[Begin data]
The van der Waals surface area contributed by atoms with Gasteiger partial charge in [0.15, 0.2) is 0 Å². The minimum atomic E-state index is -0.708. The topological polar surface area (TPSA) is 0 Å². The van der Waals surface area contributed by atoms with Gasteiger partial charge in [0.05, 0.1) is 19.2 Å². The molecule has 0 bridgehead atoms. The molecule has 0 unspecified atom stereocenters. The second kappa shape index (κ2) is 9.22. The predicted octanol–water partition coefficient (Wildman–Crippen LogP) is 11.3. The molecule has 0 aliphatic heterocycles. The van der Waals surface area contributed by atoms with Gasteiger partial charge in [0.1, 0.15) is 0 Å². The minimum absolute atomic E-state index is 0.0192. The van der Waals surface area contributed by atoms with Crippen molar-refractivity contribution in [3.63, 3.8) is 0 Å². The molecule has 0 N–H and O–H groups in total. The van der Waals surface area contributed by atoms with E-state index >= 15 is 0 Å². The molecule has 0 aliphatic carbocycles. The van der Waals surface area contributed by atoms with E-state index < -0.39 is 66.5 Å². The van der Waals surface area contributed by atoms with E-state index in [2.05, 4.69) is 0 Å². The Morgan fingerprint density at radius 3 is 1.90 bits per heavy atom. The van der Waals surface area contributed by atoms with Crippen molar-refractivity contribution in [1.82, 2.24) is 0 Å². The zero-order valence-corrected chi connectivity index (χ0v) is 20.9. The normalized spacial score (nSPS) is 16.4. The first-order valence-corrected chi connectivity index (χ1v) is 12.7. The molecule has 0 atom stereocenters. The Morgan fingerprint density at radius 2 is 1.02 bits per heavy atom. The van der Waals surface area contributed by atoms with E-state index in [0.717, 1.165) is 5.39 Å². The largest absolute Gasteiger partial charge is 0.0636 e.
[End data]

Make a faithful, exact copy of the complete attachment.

The van der Waals surface area contributed by atoms with Gasteiger partial charge in [0.15, 0.2) is 0 Å². The minimum atomic E-state index is -0.708. The topological polar surface area (TPSA) is 0 Å². The van der Waals surface area contributed by atoms with Gasteiger partial charge in [0.05, 0.1) is 19.2 Å². The molecule has 0 bridgehead atoms. The molecule has 0 unspecified atom stereocenters. The second kappa shape index (κ2) is 9.22. The predicted octanol–water partition coefficient (Wildman–Crippen LogP) is 11.3. The molecule has 0 aliphatic heterocycles. The van der Waals surface area contributed by atoms with Gasteiger partial charge in [0.1, 0.15) is 0 Å². The minimum absolute atomic E-state index is 0.0192. The van der Waals surface area contributed by atoms with Crippen molar-refractivity contribution in [3.63, 3.8) is 0 Å². The molecule has 0 N–H and O–H groups in total. The van der Waals surface area contributed by atoms with E-state index >= 15 is 0 Å². The molecule has 0 aliphatic carbocycles. The van der Waals surface area contributed by atoms with E-state index < -0.39 is 66.5 Å². The van der Waals surface area contributed by atoms with E-state index in [2.05, 4.69) is 0 Å². The Morgan fingerprint density at radius 3 is 1.90 bits per heavy atom. The van der Waals surface area contributed by atoms with Crippen molar-refractivity contribution in [1.82, 2.24) is 0 Å². The zero-order valence-corrected chi connectivity index (χ0v) is 20.9. The normalized spacial score (nSPS) is 16.4. The first-order valence-corrected chi connectivity index (χ1v) is 12.7. The molecule has 0 atom stereocenters. The Morgan fingerprint density at radius 2 is 1.02 bits per heavy atom. The van der Waals surface area contributed by atoms with E-state index in [0.717, 1.165) is 5.39 Å². The largest absolute Gasteiger partial charge is 0.0636 e.